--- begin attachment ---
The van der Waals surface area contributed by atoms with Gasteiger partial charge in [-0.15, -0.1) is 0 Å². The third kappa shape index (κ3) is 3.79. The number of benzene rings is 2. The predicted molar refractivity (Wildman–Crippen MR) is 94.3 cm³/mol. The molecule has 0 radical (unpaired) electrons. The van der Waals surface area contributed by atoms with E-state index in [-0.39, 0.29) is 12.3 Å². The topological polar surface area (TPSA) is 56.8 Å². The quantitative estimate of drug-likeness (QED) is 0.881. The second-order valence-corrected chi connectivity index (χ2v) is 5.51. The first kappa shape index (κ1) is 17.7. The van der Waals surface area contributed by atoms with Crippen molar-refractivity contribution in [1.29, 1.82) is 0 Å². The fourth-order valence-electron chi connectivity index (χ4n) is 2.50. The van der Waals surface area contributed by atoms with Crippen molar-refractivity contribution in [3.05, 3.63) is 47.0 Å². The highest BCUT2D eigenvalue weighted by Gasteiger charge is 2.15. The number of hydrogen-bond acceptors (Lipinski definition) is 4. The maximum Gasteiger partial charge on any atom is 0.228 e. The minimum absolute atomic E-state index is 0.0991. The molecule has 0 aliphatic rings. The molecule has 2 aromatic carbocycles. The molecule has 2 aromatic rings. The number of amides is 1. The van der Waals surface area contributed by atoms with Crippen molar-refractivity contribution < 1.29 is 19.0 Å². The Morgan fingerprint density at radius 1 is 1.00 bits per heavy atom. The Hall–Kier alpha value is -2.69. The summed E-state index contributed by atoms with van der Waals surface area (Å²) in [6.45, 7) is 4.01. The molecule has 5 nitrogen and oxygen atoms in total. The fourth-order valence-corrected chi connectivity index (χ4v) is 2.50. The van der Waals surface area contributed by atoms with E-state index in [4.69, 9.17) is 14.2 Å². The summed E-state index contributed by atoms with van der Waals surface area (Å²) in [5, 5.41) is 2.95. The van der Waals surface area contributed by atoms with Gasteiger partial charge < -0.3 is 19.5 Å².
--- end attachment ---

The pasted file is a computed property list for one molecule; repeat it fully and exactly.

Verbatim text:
The van der Waals surface area contributed by atoms with Gasteiger partial charge in [-0.15, -0.1) is 0 Å². The third kappa shape index (κ3) is 3.79. The number of benzene rings is 2. The predicted molar refractivity (Wildman–Crippen MR) is 94.3 cm³/mol. The molecule has 0 radical (unpaired) electrons. The van der Waals surface area contributed by atoms with E-state index in [-0.39, 0.29) is 12.3 Å². The topological polar surface area (TPSA) is 56.8 Å². The quantitative estimate of drug-likeness (QED) is 0.881. The second-order valence-corrected chi connectivity index (χ2v) is 5.51. The first kappa shape index (κ1) is 17.7. The van der Waals surface area contributed by atoms with Crippen molar-refractivity contribution in [1.29, 1.82) is 0 Å². The fourth-order valence-electron chi connectivity index (χ4n) is 2.50. The van der Waals surface area contributed by atoms with Crippen molar-refractivity contribution in [3.05, 3.63) is 47.0 Å². The highest BCUT2D eigenvalue weighted by Gasteiger charge is 2.15. The number of hydrogen-bond acceptors (Lipinski definition) is 4. The maximum Gasteiger partial charge on any atom is 0.228 e. The minimum absolute atomic E-state index is 0.0991. The molecule has 0 aliphatic rings. The molecule has 2 aromatic carbocycles. The molecule has 2 aromatic rings. The number of amides is 1. The van der Waals surface area contributed by atoms with Crippen molar-refractivity contribution < 1.29 is 19.0 Å². The Morgan fingerprint density at radius 1 is 1.00 bits per heavy atom. The Hall–Kier alpha value is -2.69. The summed E-state index contributed by atoms with van der Waals surface area (Å²) in [6.45, 7) is 4.01. The molecule has 5 nitrogen and oxygen atoms in total. The fourth-order valence-corrected chi connectivity index (χ4v) is 2.50. The van der Waals surface area contributed by atoms with E-state index in [4.69, 9.17) is 14.2 Å². The summed E-state index contributed by atoms with van der Waals surface area (Å²) in [5, 5.41) is 2.95. The van der Waals surface area contributed by atoms with Gasteiger partial charge < -0.3 is 19.5 Å².